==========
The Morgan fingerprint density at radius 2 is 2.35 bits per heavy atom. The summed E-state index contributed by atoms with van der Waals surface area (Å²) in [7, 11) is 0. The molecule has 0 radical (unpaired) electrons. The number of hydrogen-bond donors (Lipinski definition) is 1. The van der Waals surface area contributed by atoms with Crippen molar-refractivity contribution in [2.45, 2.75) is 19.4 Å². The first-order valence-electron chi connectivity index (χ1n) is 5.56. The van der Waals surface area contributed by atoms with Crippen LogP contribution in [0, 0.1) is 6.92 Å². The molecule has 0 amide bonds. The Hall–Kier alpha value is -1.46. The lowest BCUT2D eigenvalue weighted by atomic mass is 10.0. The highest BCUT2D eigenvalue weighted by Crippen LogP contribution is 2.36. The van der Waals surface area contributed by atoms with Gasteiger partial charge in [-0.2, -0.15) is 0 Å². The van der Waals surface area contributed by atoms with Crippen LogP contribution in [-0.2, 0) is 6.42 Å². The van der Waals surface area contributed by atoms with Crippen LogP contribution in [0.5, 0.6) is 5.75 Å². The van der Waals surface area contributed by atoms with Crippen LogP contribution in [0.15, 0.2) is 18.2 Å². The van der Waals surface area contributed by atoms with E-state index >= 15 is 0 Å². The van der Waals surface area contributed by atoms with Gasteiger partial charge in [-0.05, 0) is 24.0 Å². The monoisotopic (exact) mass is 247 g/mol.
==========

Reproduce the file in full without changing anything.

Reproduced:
The Morgan fingerprint density at radius 2 is 2.35 bits per heavy atom. The summed E-state index contributed by atoms with van der Waals surface area (Å²) in [7, 11) is 0. The molecule has 0 radical (unpaired) electrons. The number of hydrogen-bond donors (Lipinski definition) is 1. The van der Waals surface area contributed by atoms with Crippen molar-refractivity contribution in [2.45, 2.75) is 19.4 Å². The first-order valence-electron chi connectivity index (χ1n) is 5.56. The van der Waals surface area contributed by atoms with Crippen LogP contribution in [0, 0.1) is 6.92 Å². The molecule has 0 amide bonds. The Hall–Kier alpha value is -1.46. The lowest BCUT2D eigenvalue weighted by atomic mass is 10.0. The highest BCUT2D eigenvalue weighted by Crippen LogP contribution is 2.36. The van der Waals surface area contributed by atoms with Gasteiger partial charge in [-0.2, -0.15) is 0 Å². The van der Waals surface area contributed by atoms with Crippen LogP contribution in [-0.2, 0) is 6.42 Å². The van der Waals surface area contributed by atoms with Crippen LogP contribution in [0.5, 0.6) is 5.75 Å². The van der Waals surface area contributed by atoms with Crippen LogP contribution in [0.15, 0.2) is 18.2 Å². The van der Waals surface area contributed by atoms with E-state index >= 15 is 0 Å². The van der Waals surface area contributed by atoms with Gasteiger partial charge in [-0.05, 0) is 24.0 Å². The monoisotopic (exact) mass is 247 g/mol.